Get our Newsletter

2018-06-18 | Diplomacy

Moscow's anger grows as Kazakhstan bolsters co-operation with US

Russian officials cannot hide their fury as Central Asian states are increasingly turning to Washington for economic and security co-operation.

Politicians, civil society activists, artists and schoolchildren are protesting the murder of 19-year-old Burulai Turdaaly Kyzy, who was killed, allegedly by her abductor, last month.

'The Role of Youth in Preventing and Countering Violent Extremism and Radicalisation That Lead to Terrorism' conference was held in Tashkent and Samarkand June 11-12.

A Kremlin-backed website featuring a forged letter from Uzbekistan's Foreign Ministry to the US ambassador to Uzbekistan again spotlights Russia's efforts to divide Washington and Tashkent.

The project is part of an effort to bring as many as 700,000 tourists to Taraz each year.

In contrast, the United States has provided $7.7 billion in aid for Syria and Syrians displaced throughout the region.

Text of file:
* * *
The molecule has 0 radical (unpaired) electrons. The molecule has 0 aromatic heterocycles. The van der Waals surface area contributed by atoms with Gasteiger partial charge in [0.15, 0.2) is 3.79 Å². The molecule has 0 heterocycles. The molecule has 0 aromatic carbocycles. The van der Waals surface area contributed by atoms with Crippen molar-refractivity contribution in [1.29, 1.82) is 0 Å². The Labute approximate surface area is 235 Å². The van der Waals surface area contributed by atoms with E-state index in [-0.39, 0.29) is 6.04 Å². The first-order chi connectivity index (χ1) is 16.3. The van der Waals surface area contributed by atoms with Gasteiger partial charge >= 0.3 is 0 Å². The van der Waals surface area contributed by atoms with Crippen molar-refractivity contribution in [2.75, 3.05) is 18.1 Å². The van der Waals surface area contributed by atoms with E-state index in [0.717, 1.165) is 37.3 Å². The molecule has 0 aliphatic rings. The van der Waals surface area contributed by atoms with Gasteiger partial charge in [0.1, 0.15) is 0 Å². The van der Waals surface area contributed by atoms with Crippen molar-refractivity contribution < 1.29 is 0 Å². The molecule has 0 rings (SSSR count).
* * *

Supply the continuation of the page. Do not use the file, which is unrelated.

USAID and Uzbekistan will work together to improve rule of law across the country, according to a memorandum signed June 8.

Any Kazakh citizen found to be involved in anti-Ukrainian separatist movements, or any other Russian-backed adventurism, will receive severe punishment in Kazakhstan, warn officials in Astana.


Kazakhstan is dealing with high inflation and growing social discontent, while in Kyrgyzstan, 1 in 5 companies in the re-export business have gone bankrupt since the EEU began in 2015.


What changes do you expect as a result of recent top-level meetings between leaders from Central Asia and the United States?